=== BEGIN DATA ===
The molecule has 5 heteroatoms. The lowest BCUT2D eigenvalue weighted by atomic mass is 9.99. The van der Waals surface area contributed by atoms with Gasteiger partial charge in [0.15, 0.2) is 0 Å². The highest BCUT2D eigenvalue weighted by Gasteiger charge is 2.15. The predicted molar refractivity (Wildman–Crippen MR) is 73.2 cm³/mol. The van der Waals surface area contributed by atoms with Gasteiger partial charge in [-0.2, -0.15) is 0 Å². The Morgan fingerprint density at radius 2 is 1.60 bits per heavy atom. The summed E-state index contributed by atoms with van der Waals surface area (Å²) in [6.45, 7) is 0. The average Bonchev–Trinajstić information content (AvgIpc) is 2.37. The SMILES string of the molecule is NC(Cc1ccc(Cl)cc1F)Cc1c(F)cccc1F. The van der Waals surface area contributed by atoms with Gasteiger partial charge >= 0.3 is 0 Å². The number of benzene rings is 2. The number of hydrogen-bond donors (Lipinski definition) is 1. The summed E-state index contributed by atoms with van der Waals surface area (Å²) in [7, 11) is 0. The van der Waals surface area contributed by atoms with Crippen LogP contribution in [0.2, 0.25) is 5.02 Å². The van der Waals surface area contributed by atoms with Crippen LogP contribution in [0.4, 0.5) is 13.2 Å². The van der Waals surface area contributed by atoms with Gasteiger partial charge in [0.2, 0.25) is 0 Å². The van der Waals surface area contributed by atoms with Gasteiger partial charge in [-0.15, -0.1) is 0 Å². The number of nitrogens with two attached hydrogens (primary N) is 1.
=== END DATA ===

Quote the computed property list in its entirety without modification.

The molecule has 5 heteroatoms. The lowest BCUT2D eigenvalue weighted by atomic mass is 9.99. The van der Waals surface area contributed by atoms with Gasteiger partial charge in [0.15, 0.2) is 0 Å². The highest BCUT2D eigenvalue weighted by Gasteiger charge is 2.15. The predicted molar refractivity (Wildman–Crippen MR) is 73.2 cm³/mol. The van der Waals surface area contributed by atoms with Gasteiger partial charge in [-0.2, -0.15) is 0 Å². The Morgan fingerprint density at radius 2 is 1.60 bits per heavy atom. The summed E-state index contributed by atoms with van der Waals surface area (Å²) in [6.45, 7) is 0. The average Bonchev–Trinajstić information content (AvgIpc) is 2.37. The SMILES string of the molecule is NC(Cc1ccc(Cl)cc1F)Cc1c(F)cccc1F. The van der Waals surface area contributed by atoms with Gasteiger partial charge >= 0.3 is 0 Å². The number of benzene rings is 2. The number of hydrogen-bond donors (Lipinski definition) is 1. The summed E-state index contributed by atoms with van der Waals surface area (Å²) in [7, 11) is 0. The van der Waals surface area contributed by atoms with Crippen LogP contribution in [0.2, 0.25) is 5.02 Å². The van der Waals surface area contributed by atoms with Crippen LogP contribution in [0.4, 0.5) is 13.2 Å². The van der Waals surface area contributed by atoms with Gasteiger partial charge in [0.2, 0.25) is 0 Å². The van der Waals surface area contributed by atoms with Gasteiger partial charge in [-0.15, -0.1) is 0 Å². The number of nitrogens with two attached hydrogens (primary N) is 1.